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Please note 5:30 pm start time, concert is played without intermission.
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BEETHOVEN: Coriolan Overture, op. 62
MENDELSSOHN: Violin Concerto in E minor, op. 64
BEETHOVEN: Symphony No. 7 in A major, op. 92
Kristóf Baráti wowed last summer’s Aspen audience in a debut recital marked by “remarkable tone, articulation and detailed expression” (Aspen Times). Now hear him in Mendelssohn’s exquisite and elegant Violin Concerto in E minor, one of the most beloved works in the genre. Composed for Mendelssohn’s close friend, the violinist Ferdinand David, it was from its inception intended to be tasteful and expressive rather than a vehicle for empty showmanship. David told his friend, “This is going to be something great! There is plenty of music for violin and orchestra, but there has only been one big, truly great concerto (Beethoven) and now there will be two!” “I am not competing with Beethoven,” Mendelssohn humbly replied.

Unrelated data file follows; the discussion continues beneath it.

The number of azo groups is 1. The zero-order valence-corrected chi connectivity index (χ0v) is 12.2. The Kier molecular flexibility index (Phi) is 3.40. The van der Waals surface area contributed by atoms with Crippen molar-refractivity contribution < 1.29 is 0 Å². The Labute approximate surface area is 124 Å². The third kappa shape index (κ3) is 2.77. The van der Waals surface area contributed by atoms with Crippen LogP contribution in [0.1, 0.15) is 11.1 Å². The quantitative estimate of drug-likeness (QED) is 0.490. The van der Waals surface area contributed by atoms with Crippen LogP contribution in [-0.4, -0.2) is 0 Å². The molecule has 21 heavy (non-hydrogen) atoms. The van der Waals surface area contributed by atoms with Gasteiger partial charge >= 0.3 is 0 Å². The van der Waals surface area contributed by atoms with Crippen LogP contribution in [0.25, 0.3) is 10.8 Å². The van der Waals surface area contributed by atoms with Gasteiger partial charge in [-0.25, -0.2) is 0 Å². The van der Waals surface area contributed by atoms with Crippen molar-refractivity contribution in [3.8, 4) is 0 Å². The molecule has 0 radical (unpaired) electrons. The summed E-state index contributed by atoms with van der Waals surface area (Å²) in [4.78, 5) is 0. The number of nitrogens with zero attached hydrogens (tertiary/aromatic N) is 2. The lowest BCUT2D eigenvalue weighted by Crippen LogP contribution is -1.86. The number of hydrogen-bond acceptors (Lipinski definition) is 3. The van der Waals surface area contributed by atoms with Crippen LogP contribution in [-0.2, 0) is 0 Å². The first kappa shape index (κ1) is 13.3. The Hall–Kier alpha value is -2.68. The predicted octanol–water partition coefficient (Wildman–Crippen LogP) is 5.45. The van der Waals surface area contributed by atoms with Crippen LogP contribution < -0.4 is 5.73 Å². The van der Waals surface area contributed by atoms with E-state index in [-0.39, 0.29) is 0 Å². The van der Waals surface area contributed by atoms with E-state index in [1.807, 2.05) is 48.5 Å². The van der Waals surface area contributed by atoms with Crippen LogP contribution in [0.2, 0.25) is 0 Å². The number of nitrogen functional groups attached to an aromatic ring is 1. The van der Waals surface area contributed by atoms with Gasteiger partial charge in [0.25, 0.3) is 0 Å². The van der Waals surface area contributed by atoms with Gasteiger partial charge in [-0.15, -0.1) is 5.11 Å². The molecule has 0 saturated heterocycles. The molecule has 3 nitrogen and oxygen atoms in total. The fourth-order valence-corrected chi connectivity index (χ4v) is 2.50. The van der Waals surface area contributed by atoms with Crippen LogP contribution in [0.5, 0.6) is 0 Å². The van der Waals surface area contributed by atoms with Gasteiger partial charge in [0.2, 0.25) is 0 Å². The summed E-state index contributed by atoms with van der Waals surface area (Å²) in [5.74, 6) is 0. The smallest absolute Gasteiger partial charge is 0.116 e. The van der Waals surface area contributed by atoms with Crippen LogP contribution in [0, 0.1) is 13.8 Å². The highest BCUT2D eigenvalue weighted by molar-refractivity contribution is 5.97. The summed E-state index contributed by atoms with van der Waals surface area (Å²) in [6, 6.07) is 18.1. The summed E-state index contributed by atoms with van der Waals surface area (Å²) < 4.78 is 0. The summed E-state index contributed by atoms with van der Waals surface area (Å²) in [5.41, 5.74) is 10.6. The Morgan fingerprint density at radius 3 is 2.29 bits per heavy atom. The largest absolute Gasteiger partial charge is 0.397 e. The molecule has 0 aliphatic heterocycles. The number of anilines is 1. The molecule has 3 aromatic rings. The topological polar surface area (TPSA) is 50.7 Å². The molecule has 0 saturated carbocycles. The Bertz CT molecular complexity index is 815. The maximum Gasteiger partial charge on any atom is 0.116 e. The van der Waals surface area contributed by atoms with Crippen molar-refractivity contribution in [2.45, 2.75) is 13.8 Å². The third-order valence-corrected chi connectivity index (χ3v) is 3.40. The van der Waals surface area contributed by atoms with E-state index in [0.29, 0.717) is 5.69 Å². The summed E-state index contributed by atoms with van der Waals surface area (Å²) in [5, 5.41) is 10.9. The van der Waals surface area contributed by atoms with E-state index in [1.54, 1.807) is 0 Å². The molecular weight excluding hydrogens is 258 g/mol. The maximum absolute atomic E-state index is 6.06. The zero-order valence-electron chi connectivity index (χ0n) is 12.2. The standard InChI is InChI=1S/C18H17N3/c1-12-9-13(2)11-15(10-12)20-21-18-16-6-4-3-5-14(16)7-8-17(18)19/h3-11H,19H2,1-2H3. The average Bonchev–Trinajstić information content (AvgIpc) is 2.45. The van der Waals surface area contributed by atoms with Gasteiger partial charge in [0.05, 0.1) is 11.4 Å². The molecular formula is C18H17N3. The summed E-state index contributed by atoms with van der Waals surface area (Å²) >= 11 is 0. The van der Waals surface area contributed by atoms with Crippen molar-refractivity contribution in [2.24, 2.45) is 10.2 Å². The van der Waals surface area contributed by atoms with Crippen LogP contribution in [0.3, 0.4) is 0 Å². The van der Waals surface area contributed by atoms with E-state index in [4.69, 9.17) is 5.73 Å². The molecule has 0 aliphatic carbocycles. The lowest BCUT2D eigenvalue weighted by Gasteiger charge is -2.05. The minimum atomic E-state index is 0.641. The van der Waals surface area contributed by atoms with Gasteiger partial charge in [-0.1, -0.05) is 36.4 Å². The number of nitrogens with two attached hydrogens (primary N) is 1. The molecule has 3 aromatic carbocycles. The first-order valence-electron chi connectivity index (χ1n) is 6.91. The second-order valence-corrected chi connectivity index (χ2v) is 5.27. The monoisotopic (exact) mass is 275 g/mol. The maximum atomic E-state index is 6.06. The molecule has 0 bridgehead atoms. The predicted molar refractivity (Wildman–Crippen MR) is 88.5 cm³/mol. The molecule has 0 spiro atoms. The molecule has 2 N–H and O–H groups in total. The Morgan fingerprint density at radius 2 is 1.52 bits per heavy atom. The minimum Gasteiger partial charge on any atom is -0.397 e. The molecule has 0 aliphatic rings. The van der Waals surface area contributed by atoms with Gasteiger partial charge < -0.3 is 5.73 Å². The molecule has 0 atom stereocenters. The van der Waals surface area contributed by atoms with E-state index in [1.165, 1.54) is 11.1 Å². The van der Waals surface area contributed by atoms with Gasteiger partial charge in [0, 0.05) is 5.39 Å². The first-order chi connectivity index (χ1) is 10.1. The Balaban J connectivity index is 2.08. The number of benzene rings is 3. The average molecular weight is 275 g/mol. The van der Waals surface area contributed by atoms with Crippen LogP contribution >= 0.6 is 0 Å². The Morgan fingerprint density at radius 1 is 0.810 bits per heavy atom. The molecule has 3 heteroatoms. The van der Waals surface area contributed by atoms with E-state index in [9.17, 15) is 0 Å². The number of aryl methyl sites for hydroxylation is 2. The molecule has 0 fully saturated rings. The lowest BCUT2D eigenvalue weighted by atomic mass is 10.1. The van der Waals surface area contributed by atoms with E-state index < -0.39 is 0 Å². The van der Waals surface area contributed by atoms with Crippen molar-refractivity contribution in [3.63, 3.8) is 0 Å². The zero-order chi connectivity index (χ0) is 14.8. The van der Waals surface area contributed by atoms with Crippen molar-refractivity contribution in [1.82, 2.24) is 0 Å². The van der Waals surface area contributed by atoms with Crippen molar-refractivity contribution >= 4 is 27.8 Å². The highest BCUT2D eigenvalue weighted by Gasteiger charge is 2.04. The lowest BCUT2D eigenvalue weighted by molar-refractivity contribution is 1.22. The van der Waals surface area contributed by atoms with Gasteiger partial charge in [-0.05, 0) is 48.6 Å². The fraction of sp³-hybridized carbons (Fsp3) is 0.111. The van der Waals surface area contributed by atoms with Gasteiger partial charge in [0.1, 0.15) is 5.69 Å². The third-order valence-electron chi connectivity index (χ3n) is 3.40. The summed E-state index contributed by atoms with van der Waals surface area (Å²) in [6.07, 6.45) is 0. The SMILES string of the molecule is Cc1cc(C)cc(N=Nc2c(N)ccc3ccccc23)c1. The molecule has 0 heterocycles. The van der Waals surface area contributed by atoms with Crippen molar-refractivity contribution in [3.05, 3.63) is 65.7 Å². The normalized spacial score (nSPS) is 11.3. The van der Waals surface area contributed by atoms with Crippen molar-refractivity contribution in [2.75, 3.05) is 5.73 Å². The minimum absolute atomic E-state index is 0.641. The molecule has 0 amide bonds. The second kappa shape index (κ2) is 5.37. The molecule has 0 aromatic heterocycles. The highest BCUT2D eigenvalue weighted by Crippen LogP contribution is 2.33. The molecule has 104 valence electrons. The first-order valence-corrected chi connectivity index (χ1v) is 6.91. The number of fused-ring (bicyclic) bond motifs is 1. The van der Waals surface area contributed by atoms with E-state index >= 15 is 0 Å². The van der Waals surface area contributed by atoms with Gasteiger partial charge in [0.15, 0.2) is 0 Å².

Beethoven nevertheless looms large on this program, which is bookended by two works from his middle period. The alternately turbulent and tender Coriolan Overture is based on an 1804 play which depicts the conflict between war and the path of compassion, peace, and transcendence.
At the premiere of Beethoven’s Seventh Symphony, he remarked that it was one of his best works. The achingly beautiful slow movement was so well-received it had to be encored, and later received many performances separate from the complete work. The sheer joy and vitality of the symphony’s finale will take your breath away!